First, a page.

Aug. 30 2013 06:20 PM

(Post Two of Two, containing the notes on my first post)

[1] I elaborate upon this in some detail in numerous posts I have made to this site. Click-on my user name to find them. Among the facts I cite are the existence of openly, actively, unapologetically homosexual men who reject and renounce the act of buggery (anal penetration) and its central place in "gay culture", as evidenced at sites such as Bill Weintraub's (contains graphic content) and Rob McGee's (Requisite Disclaimer: Citing/quoting != endorsement)

[2]As opposed to specific laws and directives that apply only to Jews, such as those concerning the Sabbath or 'kashrus'; the dietary restrictions, for example.

Aug. 30 2013 04:03 PM

(Post One of Two)

The piece mentions a "Hasidic protester" but conspicuously absent is any indication whatsoever of *what* the man was protesting about. While I do not, as of this posting, *know* the reason, I suspect that it may very well be explained by the following.

Thompson's support for unrestricted abortion-on-demand and the "LGBTQ" agenda (which, among many other things, promotes a gruesome, inordinately disease-spreading act[1]) is hardly a secret. Such positions constitute grave violations of the *universal* moral code that the *Torah* prescribes for *all* of humanity[2]. For this reason, a number of the foremost, recognized authentic authorities on Jewish law and ethics-- if not a clear, overwhelming consensus--have ruled that it is categorically forbidden for a Jew to support or vote for any candidate who holds such positions. (Whether or not there exist any *qualified* dissenters to this ruling, I cannot say with any certainty.)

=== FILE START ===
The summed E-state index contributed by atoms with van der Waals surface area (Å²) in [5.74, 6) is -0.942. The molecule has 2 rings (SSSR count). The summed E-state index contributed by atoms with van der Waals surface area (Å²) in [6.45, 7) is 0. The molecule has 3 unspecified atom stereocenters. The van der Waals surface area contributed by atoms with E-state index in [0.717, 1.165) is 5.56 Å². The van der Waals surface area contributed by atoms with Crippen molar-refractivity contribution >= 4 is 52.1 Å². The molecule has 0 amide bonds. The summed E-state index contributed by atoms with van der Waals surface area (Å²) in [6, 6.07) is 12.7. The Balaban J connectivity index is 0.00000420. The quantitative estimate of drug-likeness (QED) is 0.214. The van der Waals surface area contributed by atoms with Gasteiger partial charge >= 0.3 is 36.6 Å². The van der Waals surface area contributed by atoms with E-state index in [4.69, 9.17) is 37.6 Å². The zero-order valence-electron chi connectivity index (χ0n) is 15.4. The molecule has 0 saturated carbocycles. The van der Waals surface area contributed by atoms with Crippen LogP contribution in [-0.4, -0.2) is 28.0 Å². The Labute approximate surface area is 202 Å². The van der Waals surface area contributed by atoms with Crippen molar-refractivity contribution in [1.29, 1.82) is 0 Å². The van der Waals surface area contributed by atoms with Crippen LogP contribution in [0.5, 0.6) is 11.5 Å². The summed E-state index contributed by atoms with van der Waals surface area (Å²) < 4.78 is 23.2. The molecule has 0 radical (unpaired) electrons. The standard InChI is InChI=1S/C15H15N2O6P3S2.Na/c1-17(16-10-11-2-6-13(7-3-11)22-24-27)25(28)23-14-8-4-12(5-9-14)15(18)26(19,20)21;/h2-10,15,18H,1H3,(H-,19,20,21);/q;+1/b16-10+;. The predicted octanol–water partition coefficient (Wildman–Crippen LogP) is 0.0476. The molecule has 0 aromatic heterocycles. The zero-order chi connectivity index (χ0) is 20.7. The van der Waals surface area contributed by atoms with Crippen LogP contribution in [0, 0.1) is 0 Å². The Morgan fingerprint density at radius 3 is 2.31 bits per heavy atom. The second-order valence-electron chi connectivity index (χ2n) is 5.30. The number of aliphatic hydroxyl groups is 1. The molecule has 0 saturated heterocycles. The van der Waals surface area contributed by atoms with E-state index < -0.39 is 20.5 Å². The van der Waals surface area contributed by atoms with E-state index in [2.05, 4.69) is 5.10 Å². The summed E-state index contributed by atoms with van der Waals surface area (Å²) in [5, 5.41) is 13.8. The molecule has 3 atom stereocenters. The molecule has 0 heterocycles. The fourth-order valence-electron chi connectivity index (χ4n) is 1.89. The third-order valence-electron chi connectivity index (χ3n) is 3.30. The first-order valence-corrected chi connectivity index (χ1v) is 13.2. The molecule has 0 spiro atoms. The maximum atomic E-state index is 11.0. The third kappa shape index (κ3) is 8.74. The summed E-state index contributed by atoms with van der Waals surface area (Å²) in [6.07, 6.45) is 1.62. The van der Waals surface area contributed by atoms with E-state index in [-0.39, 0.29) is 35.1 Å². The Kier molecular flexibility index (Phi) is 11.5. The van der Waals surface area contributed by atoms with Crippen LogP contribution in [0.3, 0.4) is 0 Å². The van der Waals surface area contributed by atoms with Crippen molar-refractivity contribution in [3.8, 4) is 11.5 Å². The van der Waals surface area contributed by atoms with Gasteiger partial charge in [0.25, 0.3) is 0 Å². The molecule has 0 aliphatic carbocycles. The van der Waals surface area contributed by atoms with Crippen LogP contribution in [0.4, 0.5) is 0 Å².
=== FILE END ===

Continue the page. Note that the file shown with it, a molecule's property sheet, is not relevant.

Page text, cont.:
Of course, Thompson is far from alone here; to the best of my knowledge, the positions held on these third-rail issues by *all* of the Democratic primary contenders are, with one notable exception, fundamentally the same. The one, notable exception is Erick Salgado. And this is the clear, overwhelming reason why a number of respected Orthodox rabbis have endorsed Rev. Salgado in his bid for the Democratic nomination and declared that it is a 'mitzvah' to support and vote for him.

I happen to be particularly and keenly aware of just how insidious and corrosive-- on numerous levels and EVEN FROM A PURELY *SECULAR* PERSPECTIVE-- the radical sexual agendas in question here truly are. *Empirically*, *manifestly* so.

Thus, as not only an Orthodox Jew but a citizen concerned with the welfare of the *larger, general* society as well, I am far from comfortable with this endorsement of Thompson. And I know for a fact that it is utterly and completely rejected and opposed by more than a few members of the Satmar community, for the very reasons that I described above.

Having said that, I do so see the potential for some positive to come out of this endorsement. Perhaps it can foster improved relations between the Hasidic community and some of the others that Mr. Thompson represents. Perhaps, through this common rallying-point, the respective communities might come to greater understanding and sympathy of each other and find areas of common, mutual, symbiotic interest and concern. This is something that is much needed and an area in which *all* sides have much room for improvement.

See post to follow for notes.

Aug. 30 2013 03:57 PM

My main concern about Bill Thompson is his coziness with the extreme Orthodox Jewish leadership. As a community their interests sometimes run counter to the needs of the larger New York community(ies). I worry that at those times, his loyalties will be on the "wrong side" of a public issue.

I believe in separation of church and state. Mr. Thompson has yet to prove that he does too.

Aug. 30 2013 01:41 PM

Leave a Comment

Email addresses are required but never displayed.

Get the WNYC Morning Brief in your inbox.
We'll send you our top 5 stories every day, plus breaking news and weather.


Latest Newscast




WNYC is supported by the Charles H. Revson Foundation: Because a great city needs an informed and engaged public


Supported by